ARIA Spotlight: Gilli Cohen

Gilli Cohen's ARIA project: Mapping Montreal's Religious History: Jewish Montreal c. 1850-1950

I would like to thank Professor Samuel Nelson, the Barbara and Patrick Keenan Foundation, and the McGill ARIA program for giving me the opportunity to pursue my passion - learning, reading and writing about historical processes that have helped shape my sense of self. Studying Jewish claims on space in industrializing Montreal is of great interest to me, as my grandparents and relatives had been subjected to this period of rapid socio-political development. To study my own family history as an introduction to the world of academia imbued a sense of familiarity within the newfound information I was obtaining. I was given the opportunity to engage with a vast literature surrounding the complex political institutionalization of Montreal’s elite, religious, and cultural factions while glancing at photographs of the same delis I have been eating at since childhood. Evidently, my ARIA experience has given me a broader picture of my identity as a Jew living in Montreal, as I have encountered the city’s history of communal institutional development.

While remote research entailed exclusively virtual contact between myself and Professor Nelson, I remained able to visit Jewish religious and cultural infrastructure from Montreal’s past, access archival documents, analyze secondary sources, and utilize Quebec’s BANQ Grande Biblioteque. I was able to access primary source documents via a list of online archival sources including the Alex Dworkin Canadian Jewish Archives, Jewish Public Library Archives, The Montreal Holocaust Memorial Center, and The Museum of Jewish Montreal Website. In terms of secondary sources both the McGill library and the Quebec public library channels provided a diverse literature pertaining to religious claims on space in industrializing Montreal. From the array of sources compiled, I was able to arrive at a more refined picture of Montreal’s institutional development and the role of the Jewish community within this process.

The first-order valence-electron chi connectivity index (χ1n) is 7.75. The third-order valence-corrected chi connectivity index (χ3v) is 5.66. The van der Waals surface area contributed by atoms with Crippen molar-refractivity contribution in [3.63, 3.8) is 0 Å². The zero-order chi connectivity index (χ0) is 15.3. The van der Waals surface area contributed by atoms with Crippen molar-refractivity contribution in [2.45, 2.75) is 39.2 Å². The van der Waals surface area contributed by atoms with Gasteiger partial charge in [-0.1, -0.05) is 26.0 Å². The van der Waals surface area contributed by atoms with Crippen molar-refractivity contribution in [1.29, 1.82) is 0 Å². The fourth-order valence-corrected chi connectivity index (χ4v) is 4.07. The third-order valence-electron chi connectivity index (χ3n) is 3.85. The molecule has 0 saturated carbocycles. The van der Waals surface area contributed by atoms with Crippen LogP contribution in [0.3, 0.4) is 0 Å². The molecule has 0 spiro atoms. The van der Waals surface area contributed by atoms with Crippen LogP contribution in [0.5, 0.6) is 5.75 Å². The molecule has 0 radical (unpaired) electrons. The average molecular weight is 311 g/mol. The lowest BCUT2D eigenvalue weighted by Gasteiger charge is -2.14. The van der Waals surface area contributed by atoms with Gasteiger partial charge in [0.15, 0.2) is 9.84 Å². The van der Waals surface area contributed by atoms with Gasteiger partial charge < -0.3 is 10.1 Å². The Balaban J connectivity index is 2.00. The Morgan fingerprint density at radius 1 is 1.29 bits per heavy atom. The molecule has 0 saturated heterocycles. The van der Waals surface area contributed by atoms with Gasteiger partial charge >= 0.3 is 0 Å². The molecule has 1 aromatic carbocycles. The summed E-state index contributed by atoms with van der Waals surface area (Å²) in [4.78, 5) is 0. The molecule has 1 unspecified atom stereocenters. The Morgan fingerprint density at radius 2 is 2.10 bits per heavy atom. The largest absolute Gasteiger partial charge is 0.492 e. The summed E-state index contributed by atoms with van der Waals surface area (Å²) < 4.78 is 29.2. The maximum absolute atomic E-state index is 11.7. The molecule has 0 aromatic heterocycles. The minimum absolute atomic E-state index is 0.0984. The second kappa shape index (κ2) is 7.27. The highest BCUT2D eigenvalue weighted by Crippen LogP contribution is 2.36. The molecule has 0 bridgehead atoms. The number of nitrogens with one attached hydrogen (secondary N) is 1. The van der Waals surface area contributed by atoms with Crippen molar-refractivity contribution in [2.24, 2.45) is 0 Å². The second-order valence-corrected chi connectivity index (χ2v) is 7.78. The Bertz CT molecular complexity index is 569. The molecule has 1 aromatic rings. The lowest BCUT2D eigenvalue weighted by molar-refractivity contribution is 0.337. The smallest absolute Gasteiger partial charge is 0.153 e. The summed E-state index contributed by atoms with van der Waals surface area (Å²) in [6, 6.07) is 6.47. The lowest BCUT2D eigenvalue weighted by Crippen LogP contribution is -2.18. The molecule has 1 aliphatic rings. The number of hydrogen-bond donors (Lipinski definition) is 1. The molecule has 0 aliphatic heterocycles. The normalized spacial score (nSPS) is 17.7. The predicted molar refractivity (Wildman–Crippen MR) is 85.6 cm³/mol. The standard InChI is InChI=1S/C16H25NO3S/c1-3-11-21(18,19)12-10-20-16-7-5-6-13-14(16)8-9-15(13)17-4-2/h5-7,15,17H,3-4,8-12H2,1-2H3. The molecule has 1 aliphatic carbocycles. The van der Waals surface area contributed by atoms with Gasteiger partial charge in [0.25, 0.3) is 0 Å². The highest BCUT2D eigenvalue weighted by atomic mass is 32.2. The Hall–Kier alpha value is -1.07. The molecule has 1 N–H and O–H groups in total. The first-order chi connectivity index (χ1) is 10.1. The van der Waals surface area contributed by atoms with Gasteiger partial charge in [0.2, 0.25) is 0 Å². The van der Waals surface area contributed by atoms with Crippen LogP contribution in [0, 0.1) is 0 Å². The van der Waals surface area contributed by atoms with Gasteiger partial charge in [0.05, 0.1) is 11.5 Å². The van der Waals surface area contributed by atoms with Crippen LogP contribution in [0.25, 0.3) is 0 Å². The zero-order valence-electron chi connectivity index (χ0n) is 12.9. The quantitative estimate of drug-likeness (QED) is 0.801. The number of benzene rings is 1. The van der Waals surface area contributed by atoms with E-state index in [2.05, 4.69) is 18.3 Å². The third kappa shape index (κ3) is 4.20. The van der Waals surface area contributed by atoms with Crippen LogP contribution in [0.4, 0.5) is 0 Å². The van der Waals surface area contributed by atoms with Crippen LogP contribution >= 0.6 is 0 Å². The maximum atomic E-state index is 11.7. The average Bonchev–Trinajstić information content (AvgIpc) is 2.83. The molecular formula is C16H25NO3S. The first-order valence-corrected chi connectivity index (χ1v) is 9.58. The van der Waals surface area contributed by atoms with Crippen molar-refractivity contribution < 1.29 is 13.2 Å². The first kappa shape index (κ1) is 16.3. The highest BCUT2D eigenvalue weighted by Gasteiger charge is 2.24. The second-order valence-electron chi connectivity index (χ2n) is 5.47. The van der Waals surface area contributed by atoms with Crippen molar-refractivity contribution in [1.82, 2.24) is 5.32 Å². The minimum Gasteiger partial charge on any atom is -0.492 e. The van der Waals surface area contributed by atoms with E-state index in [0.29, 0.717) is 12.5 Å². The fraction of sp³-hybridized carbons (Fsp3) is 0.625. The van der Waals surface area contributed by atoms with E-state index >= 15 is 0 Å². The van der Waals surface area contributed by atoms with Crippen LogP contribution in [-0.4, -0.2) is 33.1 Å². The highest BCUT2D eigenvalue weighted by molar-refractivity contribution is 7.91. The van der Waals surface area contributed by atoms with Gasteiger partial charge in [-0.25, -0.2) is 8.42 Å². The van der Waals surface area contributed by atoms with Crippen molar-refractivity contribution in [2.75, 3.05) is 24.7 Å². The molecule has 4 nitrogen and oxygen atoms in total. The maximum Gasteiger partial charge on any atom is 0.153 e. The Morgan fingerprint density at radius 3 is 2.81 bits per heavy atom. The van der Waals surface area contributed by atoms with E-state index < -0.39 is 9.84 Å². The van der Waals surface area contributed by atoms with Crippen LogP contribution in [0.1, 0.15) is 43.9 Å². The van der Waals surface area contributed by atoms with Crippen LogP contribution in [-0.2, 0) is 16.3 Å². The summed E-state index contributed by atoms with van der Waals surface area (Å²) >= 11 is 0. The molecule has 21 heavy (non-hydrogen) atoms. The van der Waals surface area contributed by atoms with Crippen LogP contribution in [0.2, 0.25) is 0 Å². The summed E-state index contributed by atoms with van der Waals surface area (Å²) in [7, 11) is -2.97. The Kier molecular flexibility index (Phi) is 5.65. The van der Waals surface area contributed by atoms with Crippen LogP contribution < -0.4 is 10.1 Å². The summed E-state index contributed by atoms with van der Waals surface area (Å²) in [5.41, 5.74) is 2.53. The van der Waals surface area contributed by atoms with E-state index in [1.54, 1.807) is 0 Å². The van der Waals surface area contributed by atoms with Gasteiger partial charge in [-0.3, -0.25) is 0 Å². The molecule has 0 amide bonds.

Montreal’s built environment from around 1850-1950 portrays the salient influence that religious authorities held over the day-to-day provision of social services and the construction of cultural distinctions. This can be seen of the Protestant versus Catholic parishes which educated and served their communities distinctly along the lines of religious and linguistic affiliation. Montreal’s Jewish urban infrastructure additionally displays a parochial arrangement reflective of the political autonomy of established confessional groups.

The Jewish communities’ religious and cultural heart was built along Montreal’s Main between Sherbrooke and Mount Royal, remembered widely as Montreal’s “Jewish Quarter." While this Jewish enclave became the hub of a North-American wide network of elite Montreal born institutions including The Baron De Hirsch Institute (1890), the Zionist Organization of Canada (1898) and the Canadian Jewish Congress (1919), it was Montreal’s immigrant community that contributed to the drastic Jewish population increase of 600% from 1900-1940.

Following mass immigration, the social responsibility to support immigrant Jews rested primarily on the institutional capabilities of the Montreal born Jewish elite, as the British North America Act of 1867 failed to provide a system of social welfare and education for these new immigrants; the category of “religious denomination” did not apply to the newly settled Jewish community, resulting in a lack of subsidization for Jewish services, and the non-entrenchment of education rights for Canadian Jews. Additionally, immigrant Jews were rarely bringing wealth to the community; from 1899 -1910 the median Jewish immigrant had 16.82 (about 50 CAD) when first arriving to the community. As a result, a political vacuum arose in the face of Montreal’s newly settled-poor community that ought to have been addressed via philanthropic initiatives, reflecting the already existing Protestant and Catholic institutions which provided health, education, and welfare for their own community members.

While religious authorities played a poignant role in distributing social services and exerting communal legitimacy, Quebec’s secular government remained involved in adjudicating many communal disputes. For instance, the “kosher meat wars” of 1921 and the Jewish schooling disputes that lasted from 1867-1920 were settled by Quebec’s judiciary.

While the elite factions of Montreal’s Jewish community established social welfare services via their many North American wide philanthropic initiatives, religious authority and Yiddish business have left the most salient cultural artefacts behind. When walking along St Laurent today, the weight of the Jewish-immigrant community upon Montreal’s cultural memory can be found in synagogues, delis and the ironic use of Yiddish script in English shops.

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